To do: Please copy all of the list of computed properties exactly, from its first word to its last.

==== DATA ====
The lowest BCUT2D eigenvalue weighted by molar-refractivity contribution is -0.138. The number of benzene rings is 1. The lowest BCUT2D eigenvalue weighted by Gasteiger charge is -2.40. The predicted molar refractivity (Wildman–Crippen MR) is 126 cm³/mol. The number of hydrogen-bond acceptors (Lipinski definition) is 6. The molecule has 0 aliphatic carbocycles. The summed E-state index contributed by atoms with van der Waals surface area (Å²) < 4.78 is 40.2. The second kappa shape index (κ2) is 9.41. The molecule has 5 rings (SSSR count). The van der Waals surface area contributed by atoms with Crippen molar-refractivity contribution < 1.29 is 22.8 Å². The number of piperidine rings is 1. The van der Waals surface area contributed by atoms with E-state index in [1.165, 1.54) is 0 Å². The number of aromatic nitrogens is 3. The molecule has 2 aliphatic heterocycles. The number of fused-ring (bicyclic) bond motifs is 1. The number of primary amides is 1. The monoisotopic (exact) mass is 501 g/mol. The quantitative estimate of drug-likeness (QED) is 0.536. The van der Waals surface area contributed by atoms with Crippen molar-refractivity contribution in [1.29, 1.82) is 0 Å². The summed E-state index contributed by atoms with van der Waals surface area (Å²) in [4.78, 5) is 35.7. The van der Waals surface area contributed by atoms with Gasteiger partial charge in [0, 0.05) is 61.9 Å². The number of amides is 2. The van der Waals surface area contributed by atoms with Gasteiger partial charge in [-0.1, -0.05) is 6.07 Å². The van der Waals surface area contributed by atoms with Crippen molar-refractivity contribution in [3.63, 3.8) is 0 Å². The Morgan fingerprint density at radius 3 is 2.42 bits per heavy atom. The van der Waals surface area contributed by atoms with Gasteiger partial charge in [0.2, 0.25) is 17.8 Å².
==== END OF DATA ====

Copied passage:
The lowest BCUT2D eigenvalue weighted by molar-refractivity contribution is -0.138. The number of benzene rings is 1. The lowest BCUT2D eigenvalue weighted by Gasteiger charge is -2.40. The predicted molar refractivity (Wildman–Crippen MR) is 126 cm³/mol. The number of hydrogen-bond acceptors (Lipinski definition) is 6. The molecule has 0 aliphatic carbocycles. The summed E-state index contributed by atoms with van der Waals surface area (Å²) < 4.78 is 40.2. The second kappa shape index (κ2) is 9.41. The molecule has 5 rings (SSSR count). The van der Waals surface area contributed by atoms with Crippen molar-refractivity contribution < 1.29 is 22.8 Å². The number of piperidine rings is 1. The van der Waals surface area contributed by atoms with E-state index in [1.165, 1.54) is 0 Å². The number of aromatic nitrogens is 3. The molecule has 2 aliphatic heterocycles. The number of fused-ring (bicyclic) bond motifs is 1. The number of primary amides is 1. The monoisotopic (exact) mass is 501 g/mol. The quantitative estimate of drug-likeness (QED) is 0.536. The van der Waals surface area contributed by atoms with Crippen molar-refractivity contribution in [1.29, 1.82) is 0 Å². The summed E-state index contributed by atoms with van der Waals surface area (Å²) in [4.78, 5) is 35.7. The van der Waals surface area contributed by atoms with Gasteiger partial charge in [0, 0.05) is 61.9 Å². The number of amides is 2. The van der Waals surface area contributed by atoms with Gasteiger partial charge in [-0.1, -0.05) is 6.07 Å². The van der Waals surface area contributed by atoms with Crippen molar-refractivity contribution in [3.63, 3.8) is 0 Å². The Morgan fingerprint density at radius 3 is 2.42 bits per heavy atom. The van der Waals surface area contributed by atoms with Gasteiger partial charge in [0.2, 0.25) is 17.8 Å².